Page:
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Russian Software, MyOffice Takes On Microsoft 365 with Added Data Security Benefit for African Countries

A company in Russia has developed a productivity software called MyOffice, which will help African governments keep their data within the borders.

MyOffice is a productivity software designed in a way that competes with Microsoft’ Office 365. The small Russian company is targeting 26 African countries and has already struck deals with governments in Cameroon, Burundi and Congo.

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MyOffice is considered much cheaper than Microsoft Office 365, but also offers the additional advantage of storing data right in the confines of the continent.

Cameroon got 500 free MyOffice licences and is running a pilot project involving school children as it mulls over adapting the software for government offices.

According to Cameroon’s Minister for basic education, Laurent Etoundi, the government chose MyOffice because it does not require data to be sent to corporate servers abroad.

“This way we can be confident that state secrets will be safe from hackers or any third parties,” he says.

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According to a GSMA report, millions of Africans are still not connected to the internet, and those who are, connect for the first time using a smart phone. The report said that smartphone connections in Sub-Saharan African are expected to double to 678 million by 2025.

Bigger African economies including South Africa, Nigeria and Egypt, have been recognized by big tech giants, leaving smaller nations underserved. The gap has in turn created opportunities for smaller international companies.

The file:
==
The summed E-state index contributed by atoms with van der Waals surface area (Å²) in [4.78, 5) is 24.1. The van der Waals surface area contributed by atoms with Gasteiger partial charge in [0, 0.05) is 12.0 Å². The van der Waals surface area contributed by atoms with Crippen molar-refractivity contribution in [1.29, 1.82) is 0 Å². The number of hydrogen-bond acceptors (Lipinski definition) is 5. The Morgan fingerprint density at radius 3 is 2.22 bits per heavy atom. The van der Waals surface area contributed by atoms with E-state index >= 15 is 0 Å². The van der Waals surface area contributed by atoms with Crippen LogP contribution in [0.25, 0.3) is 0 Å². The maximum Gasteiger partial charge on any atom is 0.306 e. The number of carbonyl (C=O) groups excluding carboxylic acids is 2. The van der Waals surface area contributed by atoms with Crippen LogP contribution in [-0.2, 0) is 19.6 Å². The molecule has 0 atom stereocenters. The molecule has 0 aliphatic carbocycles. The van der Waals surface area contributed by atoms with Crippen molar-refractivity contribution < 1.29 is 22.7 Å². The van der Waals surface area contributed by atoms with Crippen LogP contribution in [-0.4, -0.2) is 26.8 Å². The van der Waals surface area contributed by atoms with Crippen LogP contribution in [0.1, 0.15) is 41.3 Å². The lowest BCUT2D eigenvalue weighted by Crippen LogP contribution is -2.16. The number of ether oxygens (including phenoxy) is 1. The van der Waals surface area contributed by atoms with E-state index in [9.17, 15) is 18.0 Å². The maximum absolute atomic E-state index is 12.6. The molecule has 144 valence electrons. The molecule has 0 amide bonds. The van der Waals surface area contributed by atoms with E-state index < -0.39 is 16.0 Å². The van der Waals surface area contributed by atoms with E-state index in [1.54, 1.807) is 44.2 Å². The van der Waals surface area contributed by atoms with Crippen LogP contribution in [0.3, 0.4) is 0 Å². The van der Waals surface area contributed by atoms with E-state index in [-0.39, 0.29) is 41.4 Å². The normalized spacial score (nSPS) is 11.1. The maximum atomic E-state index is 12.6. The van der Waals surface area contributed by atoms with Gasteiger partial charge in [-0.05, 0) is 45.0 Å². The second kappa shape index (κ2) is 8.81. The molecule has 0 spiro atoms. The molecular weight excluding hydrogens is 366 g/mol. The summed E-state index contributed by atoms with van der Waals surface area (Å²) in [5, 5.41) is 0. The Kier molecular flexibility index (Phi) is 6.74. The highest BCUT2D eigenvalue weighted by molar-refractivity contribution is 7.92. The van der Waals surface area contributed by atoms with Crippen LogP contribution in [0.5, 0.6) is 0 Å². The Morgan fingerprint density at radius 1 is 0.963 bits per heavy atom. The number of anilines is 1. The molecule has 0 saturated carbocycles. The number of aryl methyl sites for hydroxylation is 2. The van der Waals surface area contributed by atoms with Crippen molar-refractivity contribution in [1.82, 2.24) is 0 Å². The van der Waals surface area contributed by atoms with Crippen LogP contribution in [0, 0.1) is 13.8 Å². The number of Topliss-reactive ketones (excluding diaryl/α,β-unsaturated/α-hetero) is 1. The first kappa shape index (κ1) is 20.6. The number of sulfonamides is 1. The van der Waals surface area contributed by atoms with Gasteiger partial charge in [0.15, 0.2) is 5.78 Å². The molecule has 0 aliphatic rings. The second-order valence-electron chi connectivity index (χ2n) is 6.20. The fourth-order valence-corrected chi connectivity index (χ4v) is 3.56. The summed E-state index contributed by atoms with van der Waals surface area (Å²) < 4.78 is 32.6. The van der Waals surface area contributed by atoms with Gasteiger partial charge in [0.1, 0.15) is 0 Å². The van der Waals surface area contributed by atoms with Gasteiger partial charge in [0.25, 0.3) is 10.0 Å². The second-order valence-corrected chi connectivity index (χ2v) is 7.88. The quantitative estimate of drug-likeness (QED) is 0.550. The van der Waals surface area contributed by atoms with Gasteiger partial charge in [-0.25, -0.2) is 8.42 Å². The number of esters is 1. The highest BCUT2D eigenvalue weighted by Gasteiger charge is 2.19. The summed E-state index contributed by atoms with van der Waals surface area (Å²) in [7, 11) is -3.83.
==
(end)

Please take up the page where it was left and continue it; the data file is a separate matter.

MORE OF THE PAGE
MyOffice founder and Chief Executive Officer Dmitry Komissarov says African sales could account for as much as 15% of MyOffice’s total revenue. “We were much impressed by projected growth in Africa.”

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MyOffice is still a small company with its revenue projected to hit $26 million this year. The company is however backed by Kaspersky, which had about $700 million worth of sales last year. Vladmir Putin’s government has also helped to push the company makes its inroads to Africa.

Russia has faced deteriorating oil revenue over the years, forcing the government to look for alternative forms of trade and include the African market. The government demonstrated its support by sending an official from the Russians Communications’ ministry to witness the signing of the deal between MyOffice and Congo.

The Covid-19 pandemic is also said to have delayed some of MyOffice’s contracts including in Uganda and Morocco.

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Komisarov says the security benefits of the software have been at the fore from the beginning.

Everyone is concerned with data privacy,” he says. “So this whole idea—that data needs to be controlled and kept in your own cloud—has been playing really well.”

Google is yet to establish a cloud data centre in Africa, while Microsoft only recently built its first centres in South Africa. Although Google declined to comment on the  issue, Microsoft maintains that a cloud computing system is better at defending against security threats.

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Written by Vanessa Murrey

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